Photos: Nadia K. Orton, 2010-2019. All rights reserved
In the summer of 2007, I began a family history project to document all interments in the Mt. Calvary Cemetery Complex. Established in 1879, it is the oldest, extant African American cemetery in Portsmouth, Virginia. It’s a historic site near and dear to our family’s heart, having over forty-eight ancestors buried there, although most are without visible gravestones.
Inspired by finding (and not finding), the burial sites of Civil War ancestors in our own family, I looked to the conditions of the graves of the United States Colored Troops in the Mt. Calvary Cemetery Complex. Many of their gravestones were knocked over, buried, dirty, and broken, some with sizable portions sheared off by lawn mowers or other landscaping tools. I could make out the names after a little work, but what would the inscriptions look like in five years? Ten? We decided to do what was within our means to help preserve the graves of these brave souls, adding to similar efforts by descendants and volunteers over the years.
Some of the Civil War veterans qualified for replacement headstones from the Department of Veterans Affairs. In 2015, our family was able to assist two descendant families secure new headstones for their veteran ancestors. In addition, we replaced the headstones of eight other Civil War veterans between 2016 and 2017.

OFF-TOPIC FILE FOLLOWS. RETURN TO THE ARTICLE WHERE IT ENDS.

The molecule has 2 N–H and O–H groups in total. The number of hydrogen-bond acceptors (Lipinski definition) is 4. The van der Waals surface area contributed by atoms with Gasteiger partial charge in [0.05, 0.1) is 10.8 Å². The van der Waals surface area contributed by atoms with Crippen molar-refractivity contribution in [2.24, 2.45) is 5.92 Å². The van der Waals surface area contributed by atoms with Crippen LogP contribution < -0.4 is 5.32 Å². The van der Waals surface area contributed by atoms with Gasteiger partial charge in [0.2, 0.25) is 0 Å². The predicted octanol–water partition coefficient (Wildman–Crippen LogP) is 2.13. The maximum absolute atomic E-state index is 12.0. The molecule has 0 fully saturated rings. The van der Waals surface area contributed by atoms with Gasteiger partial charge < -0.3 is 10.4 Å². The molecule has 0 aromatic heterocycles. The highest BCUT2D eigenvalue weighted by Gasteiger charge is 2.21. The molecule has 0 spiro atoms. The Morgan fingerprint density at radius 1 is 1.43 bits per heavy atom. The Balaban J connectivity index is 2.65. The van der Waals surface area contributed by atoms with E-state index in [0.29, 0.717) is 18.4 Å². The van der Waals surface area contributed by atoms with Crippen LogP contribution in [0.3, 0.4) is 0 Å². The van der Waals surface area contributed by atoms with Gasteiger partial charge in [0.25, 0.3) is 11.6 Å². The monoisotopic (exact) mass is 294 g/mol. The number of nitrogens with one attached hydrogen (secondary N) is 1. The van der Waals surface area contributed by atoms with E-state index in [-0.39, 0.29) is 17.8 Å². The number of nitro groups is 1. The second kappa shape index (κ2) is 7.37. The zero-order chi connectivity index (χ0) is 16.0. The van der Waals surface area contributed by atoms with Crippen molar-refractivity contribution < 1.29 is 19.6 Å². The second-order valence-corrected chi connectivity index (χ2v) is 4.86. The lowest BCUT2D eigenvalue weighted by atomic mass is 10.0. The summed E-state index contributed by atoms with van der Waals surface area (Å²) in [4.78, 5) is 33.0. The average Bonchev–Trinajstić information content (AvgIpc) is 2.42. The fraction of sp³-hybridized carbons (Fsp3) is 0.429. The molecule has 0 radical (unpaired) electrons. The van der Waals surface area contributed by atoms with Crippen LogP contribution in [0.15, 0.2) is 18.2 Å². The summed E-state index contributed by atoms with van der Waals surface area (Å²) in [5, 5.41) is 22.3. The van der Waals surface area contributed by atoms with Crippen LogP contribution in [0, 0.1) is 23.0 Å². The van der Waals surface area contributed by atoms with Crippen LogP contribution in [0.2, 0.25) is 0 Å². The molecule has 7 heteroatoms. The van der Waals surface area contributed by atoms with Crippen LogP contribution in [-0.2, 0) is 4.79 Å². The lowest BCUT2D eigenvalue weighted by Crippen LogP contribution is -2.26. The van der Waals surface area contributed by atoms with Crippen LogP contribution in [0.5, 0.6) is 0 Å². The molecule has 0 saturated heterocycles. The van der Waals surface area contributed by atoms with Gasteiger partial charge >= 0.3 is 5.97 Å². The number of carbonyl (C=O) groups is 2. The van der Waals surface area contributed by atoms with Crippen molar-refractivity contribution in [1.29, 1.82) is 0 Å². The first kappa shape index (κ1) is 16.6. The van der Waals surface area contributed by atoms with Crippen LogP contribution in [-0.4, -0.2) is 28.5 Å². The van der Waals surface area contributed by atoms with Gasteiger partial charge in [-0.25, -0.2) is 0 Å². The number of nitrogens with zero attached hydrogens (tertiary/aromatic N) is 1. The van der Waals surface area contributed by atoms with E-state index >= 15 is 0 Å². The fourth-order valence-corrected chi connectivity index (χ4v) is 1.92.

This post concerns the remaining seven replacement headstones installed in the Mt. Calvary Cemetery Complex in December, 2018. They were all approved by the Department of Veterans Affairs between January and June of 2017. Our family didn’t know about local efforts to secure funding for the cemeteries, so we personally paid for the installation of the headstones. In retrospect, I’d say it was $850 well spent.
We have three more headstone installations to go, in Portsmouth’s Lincoln Memorial Cemetery. I hope the stones remain legible for future generations, so these brave men, and their sacrifice and struggle for freedom and equality, will never be forgotten.
Cpl. George Baysmore
Company H, 36th Regiment, U. S. Colored InfantryContinue reading
We’ve verified another African American Civil War veteran in Evergreen Cemetery, Pvt. William H. Payne of Company D, 117th Regiment, U. S. Colored Infantry. Born in Richmond, Virginia, William enlisted at the age of 22 on April 8, 1865, five days after the city fell to Union forces. He mustered out on August 10, 1867, at Brownsville, Texas. William passed away on November 18, 1911, and was interred in Evergreen Cemetery on November 20, 1911. I’ll know a bit more about him once I finish reviewing his pension file.
(Originally posted on The Historic Oak Lawn Cemetery Foundation)
Private Moses Randall – Company A, 38th Regiment, U. S. Colored Infantry
- Born about 1832, Nansemond County, Virginia
- Enlistment: January 5, 1864, Norfolk, Virginia
- Muster: January 23, 1864, Norfolk, Virginia
- Discharge: January 25, 1867, Indianola, Texas
- Spouse: Ann Eliza Randall